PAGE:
Tribe’s Signing OK, Still Need More

The Cleveland Indians finally entered the real hot stove league yesterday with the signings of free agents Mike Napoli and Rajai Davis to one year contracts.

First, there is no such thing as a bad one year deal, because even if the player is outright terrible, the Tribe will be out of it after the 2016 season.

We like the Napoli signing better, because he’s been more productive throughout his major league career (lifetime 837), and although he had a bad first half in 2015, he rebounded to post a 908 OPS after being dealt to Texas.

And he’s a solid defensive first baseman, much better than Carlos Santana.

Yes, he does strike out a lot, but he also has a career on base percentage of .355, meaning he also can take a walk.

We have problems with high strikeout, low walk players, such as Zack Walters.

Jim Thome and Travis Hafner fanned a lot, but they also draw tons of walks.

Davis is a good depth player, and can hit lefties, but he’s an aging speed guy whose increase in OPS over the past couple years seems to have come from playing half the time in spacious Comerica Park.

His road OPS in each of the last two seasons is below 700, meaning he wasn’t a good offensive player on the road.

And he is not a good on base percentage player either.

The Tribe will probably use him in a platoon role, and maybe he can help there, but our guess he will have to be used sparingly to be effective.

While both signings are fine on their own, the Indians still need a middle of the lineup presence to be a good offensive team.

Right now, the Tribe has a lot of guys who should be hitting in the #2 and #6-#9 spots in the order, but someone will have to hit leadoff and someone has to bat fourth.

Mike Hargrove said it well when he was the manager here.  If you have a leadoff man and a cleanup hitter, the rest of the batting order takes care of itself.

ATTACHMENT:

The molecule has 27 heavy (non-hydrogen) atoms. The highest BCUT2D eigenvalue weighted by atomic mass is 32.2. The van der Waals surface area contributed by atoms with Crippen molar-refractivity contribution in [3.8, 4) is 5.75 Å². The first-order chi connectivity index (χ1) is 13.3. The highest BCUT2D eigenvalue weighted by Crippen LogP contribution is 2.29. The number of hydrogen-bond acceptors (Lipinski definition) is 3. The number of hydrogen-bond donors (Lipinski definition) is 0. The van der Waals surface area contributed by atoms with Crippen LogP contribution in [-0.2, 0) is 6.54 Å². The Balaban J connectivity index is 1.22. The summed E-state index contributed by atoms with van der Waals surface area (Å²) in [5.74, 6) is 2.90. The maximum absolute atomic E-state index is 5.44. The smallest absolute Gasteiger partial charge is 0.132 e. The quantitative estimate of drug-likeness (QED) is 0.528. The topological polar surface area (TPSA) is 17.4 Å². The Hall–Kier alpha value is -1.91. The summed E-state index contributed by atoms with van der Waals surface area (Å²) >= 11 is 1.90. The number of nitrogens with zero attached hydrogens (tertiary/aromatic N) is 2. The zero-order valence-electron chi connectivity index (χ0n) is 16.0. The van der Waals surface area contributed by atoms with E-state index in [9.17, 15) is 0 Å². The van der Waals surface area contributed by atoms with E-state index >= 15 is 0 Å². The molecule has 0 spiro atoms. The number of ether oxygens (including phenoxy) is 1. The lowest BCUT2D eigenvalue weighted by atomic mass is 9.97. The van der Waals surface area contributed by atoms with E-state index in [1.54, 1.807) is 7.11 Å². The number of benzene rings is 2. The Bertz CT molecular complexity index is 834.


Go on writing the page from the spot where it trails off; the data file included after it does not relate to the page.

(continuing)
Right now, the Indians have neither, meaning Terry Francona will have to put someone ill fit for those spots in there.

Really, Jason Kipnis should be hitting either #2, #3, or #5 or #6, but he is forced to be used at the top of the order.

Only Michael Brantley hits where he is best suited among the top five batters.  He is the best hitter and bats third.

Guys like Carlos Santana and Napoli should hit sixth or seventh in a good batting order.

And putting them in a spot for which they aren’t suited makes them a failure in fans eyes.

That’s why you probably have to move a starting pitcher to get that kind of middle of the order bat.

Although we would prefer to not move Bradley Zimmer and Clint Frazier in one of these deals, we wouldn’t hesitate to use any other prospect for the right player.

For example, we like Mike Clevenger’s potential.  However, the reality is he has not thrown one pitch in a major league game.  He might be a very good starter someday, but then again, he might not be.

One thing we do know is the Indians have a very good starting rotation and some depth in that area.  So, you have to take advantage of that and sooner than later.

And just because other teams went for it last year and failed (San Diego, the White Sox), doesn’t mean the Tribe shouldn’t either.

The Royals won the World Series and signed Kendrys Morales in the winter and traded for Johnny Cueto and Ben Zobrist at the deadline.

It is doubtful they’d have won without those players.

Yesterday’s signings help the 2016 Indians, but the front office shouldn’t think this team is ready for Opening Day.

There is plenty of work to do.

MW

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